FISU's President Oleg Matytsin discussed the legacy of the 2019 Winter Universiade during a round table interview ©Krasnoyarsk 2019

International University Sports Federation (FISU) President Oleg Matytsin has highlighted the legacy of the 2019 Winter Universiade as the Russian Wrestling Federation (RWF) confirmed Krasnoyarsk will bid for the 2022 World Championships.

With the 2019 Winter Universiade coming to a close here, Matytsin discussed the legacy of the event for Krasnoyarsk in a round table interview.

He revealed the city's plans to host future events using the venues built or renovated for the Universiade.

"I visited the curling and I know they are a candidate for the World Championships and for moguls," said Matytsin.

"There are many plans.

"It is one part of the legacy.

"I also spoke with the manager of the curling venue and before the Universiade they promoted the sport around the region.

"It means there is a great legacy in Krasnoyarsk and I believe all other snow and ice sports will think about how to use these high standard venues to host world competitions."

Krasnoyarsk have announced their intention to bid for the World Wrestling Championships.

The RWF have confirmed they will back this.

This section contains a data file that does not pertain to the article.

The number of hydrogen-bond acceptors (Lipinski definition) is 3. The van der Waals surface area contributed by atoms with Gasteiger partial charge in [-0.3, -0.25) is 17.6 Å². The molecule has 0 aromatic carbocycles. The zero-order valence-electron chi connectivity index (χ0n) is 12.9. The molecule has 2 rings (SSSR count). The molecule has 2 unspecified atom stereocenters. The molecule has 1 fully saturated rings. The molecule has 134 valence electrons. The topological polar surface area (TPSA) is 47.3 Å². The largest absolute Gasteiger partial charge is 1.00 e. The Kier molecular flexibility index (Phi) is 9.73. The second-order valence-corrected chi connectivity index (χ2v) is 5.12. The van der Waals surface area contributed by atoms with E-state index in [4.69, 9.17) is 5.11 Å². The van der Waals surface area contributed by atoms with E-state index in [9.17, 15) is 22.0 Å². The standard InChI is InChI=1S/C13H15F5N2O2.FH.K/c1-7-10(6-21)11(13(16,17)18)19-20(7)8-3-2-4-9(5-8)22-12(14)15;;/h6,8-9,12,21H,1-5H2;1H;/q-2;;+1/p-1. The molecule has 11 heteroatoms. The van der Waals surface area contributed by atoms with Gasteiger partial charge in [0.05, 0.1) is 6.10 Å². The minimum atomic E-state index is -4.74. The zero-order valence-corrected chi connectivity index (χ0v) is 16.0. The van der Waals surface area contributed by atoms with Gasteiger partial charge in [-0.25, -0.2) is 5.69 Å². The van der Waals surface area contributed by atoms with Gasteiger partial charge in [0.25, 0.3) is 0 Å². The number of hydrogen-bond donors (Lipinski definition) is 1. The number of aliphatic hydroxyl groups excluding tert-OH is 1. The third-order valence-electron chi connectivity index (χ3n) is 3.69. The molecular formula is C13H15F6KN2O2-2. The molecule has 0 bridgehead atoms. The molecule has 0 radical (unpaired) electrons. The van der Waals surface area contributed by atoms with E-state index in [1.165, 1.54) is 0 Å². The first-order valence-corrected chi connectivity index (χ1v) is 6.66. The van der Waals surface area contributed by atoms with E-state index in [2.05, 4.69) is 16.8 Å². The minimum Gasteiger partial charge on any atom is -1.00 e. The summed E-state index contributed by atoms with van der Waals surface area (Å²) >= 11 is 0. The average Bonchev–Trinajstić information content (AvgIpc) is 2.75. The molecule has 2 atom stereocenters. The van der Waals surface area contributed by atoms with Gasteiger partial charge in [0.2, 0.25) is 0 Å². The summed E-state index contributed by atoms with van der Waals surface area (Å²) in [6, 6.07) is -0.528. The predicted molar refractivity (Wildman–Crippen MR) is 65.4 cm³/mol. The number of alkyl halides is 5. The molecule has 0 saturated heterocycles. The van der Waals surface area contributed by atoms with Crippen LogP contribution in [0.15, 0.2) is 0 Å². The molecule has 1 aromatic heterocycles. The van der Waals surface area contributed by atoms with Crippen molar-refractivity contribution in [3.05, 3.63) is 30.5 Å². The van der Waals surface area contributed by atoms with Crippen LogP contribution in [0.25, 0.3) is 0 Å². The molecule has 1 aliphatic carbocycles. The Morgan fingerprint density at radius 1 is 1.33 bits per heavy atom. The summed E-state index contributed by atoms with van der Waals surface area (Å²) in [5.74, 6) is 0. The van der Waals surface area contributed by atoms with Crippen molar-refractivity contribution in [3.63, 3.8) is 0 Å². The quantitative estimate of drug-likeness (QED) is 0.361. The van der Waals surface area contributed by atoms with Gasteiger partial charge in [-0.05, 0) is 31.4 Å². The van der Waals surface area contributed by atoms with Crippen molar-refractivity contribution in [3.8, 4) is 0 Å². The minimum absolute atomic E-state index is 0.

The Championships would likely be held at the Ivan Yarygin Sports Palace, host of the curling competition during the Universiade.

The venue stages the annual United World Wrestling Ivan Yarygin Grand Prix.

The city previously held the men's freestyle World Wrestling Championships in 1997.

Krasnoyarsk will bid to host the 2022 World Wrestling Championships at the Ivan Yarygin Sports Palace ©ITG
Krasnoyarsk will bid to host the 2022 World Wrestling Championships at the Ivan Yarygin Sports Palace ©ITG

"The situation is currently in the stage of a preliminary approval," said Mikhail Mamiashvili, RWF President, according to Russian news agency TASS.      

"The Krasnoyarsk region has rich wrestling traditions and hosts annually the Ivan Yarygin tournament.

"Undoubtedly, such large-scale events entail various organisational issues including the issue of financing.

"However, we will grant our support to the bid."

FISU general secretary Eric Saintrond also discussed the legacy of the Universiade away from sporting events.

"Six years ago, I was not even able to pronounce the name, because it was not known at all," he said.

"It was the same for Kazan.

"Now Krasnoyarsk is on the map of the world because it was on television and promoted.

"People will say this is Siberia, but we can do something there as well.

"The important thing is to bring other people here and hold events, such as cultural events.

"Sport competition is fine, but you have to have tourism and bring business.

"This is a fantastic way to promote your city and region."

The Winter Universiade will end today with the Closing Ceremony.

Athletes from 58 nations competed across 11 sports during the competition.